Humans of Aloha—Aloha Foundation, Camper, 2003

“My close friend at camp was petrified of attending the 4th of July parade that went through town. She was really nervous about being in a rural Vermont town that wasn’t diverse. She would talk about her experience with racism in other areas of the country and felt very uncomfortable and on edge. So every year she would always go back to this conversation and I would try my best to console her, “We’re going to be together, don’t worry about it. We’re part of this camp, it’ll be fine.” And each time I know she felt like she was being stared down. It was almost a relief for her when the parade was done. At the time, we didn’t have any counselors of color we could talk to about this issue so we just had to talk to each other about it and support each other. We didn’t feel comfortable sharing with counselors because we thought they might brush it under the rug or think that it was silly. It’s going to be important for counselors to be ready to have conversations about being out in the community and if we experience racism how we should react.”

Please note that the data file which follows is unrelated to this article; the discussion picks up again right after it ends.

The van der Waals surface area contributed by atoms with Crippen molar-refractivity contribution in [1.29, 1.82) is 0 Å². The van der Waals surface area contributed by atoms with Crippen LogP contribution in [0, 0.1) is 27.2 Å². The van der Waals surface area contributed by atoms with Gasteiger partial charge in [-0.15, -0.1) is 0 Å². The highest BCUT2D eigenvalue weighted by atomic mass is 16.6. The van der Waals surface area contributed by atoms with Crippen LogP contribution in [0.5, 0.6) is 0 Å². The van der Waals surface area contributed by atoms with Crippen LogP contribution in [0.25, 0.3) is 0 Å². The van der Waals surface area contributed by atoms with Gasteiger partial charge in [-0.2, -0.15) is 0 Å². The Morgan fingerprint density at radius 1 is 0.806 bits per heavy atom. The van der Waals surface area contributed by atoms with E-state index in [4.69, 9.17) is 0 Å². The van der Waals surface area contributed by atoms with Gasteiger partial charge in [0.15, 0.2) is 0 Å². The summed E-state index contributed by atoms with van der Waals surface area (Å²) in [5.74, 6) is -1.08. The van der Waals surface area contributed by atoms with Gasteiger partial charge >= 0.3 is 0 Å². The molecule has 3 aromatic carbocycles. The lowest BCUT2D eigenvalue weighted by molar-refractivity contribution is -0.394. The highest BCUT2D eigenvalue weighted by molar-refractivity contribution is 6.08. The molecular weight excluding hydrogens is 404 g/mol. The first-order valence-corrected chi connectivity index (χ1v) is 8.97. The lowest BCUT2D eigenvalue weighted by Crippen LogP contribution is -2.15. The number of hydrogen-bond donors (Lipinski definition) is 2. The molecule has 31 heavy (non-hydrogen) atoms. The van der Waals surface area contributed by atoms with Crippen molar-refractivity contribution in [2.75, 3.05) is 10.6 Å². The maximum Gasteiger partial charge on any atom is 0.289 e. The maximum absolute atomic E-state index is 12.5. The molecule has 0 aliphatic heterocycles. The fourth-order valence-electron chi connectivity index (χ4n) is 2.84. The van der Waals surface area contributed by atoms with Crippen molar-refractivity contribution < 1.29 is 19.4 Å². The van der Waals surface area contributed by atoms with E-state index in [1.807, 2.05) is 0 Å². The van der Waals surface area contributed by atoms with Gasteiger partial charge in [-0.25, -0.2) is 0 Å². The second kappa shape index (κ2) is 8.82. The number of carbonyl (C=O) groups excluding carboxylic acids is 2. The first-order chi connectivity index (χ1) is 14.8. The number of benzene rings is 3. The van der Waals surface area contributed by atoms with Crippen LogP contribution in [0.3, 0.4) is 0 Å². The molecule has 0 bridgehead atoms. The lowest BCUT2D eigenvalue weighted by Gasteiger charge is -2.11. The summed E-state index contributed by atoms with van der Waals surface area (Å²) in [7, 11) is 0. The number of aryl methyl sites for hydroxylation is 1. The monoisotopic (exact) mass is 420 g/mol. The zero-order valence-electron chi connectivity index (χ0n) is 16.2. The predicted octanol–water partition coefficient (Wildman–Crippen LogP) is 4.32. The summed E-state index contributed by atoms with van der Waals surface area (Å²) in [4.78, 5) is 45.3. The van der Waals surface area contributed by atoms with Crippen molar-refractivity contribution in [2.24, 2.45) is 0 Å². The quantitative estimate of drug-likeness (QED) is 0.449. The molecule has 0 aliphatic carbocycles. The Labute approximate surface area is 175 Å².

—Aloha Foundation, Camper, 2003

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